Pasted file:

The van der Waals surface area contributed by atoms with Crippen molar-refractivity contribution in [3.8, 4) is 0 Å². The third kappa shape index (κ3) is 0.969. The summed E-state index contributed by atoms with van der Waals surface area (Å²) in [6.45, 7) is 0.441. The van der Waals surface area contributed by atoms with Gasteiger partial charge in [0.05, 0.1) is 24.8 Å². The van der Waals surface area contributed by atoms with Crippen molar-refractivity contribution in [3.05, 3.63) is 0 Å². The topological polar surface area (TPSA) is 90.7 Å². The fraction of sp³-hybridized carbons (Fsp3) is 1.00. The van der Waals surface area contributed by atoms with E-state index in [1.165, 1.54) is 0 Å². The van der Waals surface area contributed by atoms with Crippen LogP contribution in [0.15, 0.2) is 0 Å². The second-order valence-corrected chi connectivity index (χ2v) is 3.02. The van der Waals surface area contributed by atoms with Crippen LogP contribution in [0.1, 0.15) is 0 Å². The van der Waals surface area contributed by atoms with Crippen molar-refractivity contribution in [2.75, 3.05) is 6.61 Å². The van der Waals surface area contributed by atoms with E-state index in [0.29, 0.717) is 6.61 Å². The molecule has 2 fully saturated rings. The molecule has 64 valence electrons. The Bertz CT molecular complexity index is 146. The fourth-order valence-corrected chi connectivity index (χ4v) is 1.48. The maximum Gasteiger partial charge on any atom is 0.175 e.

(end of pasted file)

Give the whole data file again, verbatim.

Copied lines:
The van der Waals surface area contributed by atoms with Crippen molar-refractivity contribution in [3.8, 4) is 0 Å². The third kappa shape index (κ3) is 0.969. The summed E-state index contributed by atoms with van der Waals surface area (Å²) in [6.45, 7) is 0.441. The van der Waals surface area contributed by atoms with Gasteiger partial charge in [0.05, 0.1) is 24.8 Å². The van der Waals surface area contributed by atoms with Crippen molar-refractivity contribution in [3.05, 3.63) is 0 Å². The topological polar surface area (TPSA) is 90.7 Å². The fraction of sp³-hybridized carbons (Fsp3) is 1.00. The van der Waals surface area contributed by atoms with E-state index in [1.165, 1.54) is 0 Å². The van der Waals surface area contributed by atoms with Crippen LogP contribution in [0.15, 0.2) is 0 Å². The second-order valence-corrected chi connectivity index (χ2v) is 3.02. The van der Waals surface area contributed by atoms with Crippen LogP contribution in [0.1, 0.15) is 0 Å². The van der Waals surface area contributed by atoms with Crippen molar-refractivity contribution in [2.75, 3.05) is 6.61 Å². The van der Waals surface area contributed by atoms with E-state index in [0.29, 0.717) is 6.61 Å². The molecule has 2 fully saturated rings. The molecule has 64 valence electrons. The Bertz CT molecular complexity index is 146. The fourth-order valence-corrected chi connectivity index (χ4v) is 1.48. The maximum Gasteiger partial charge on any atom is 0.175 e.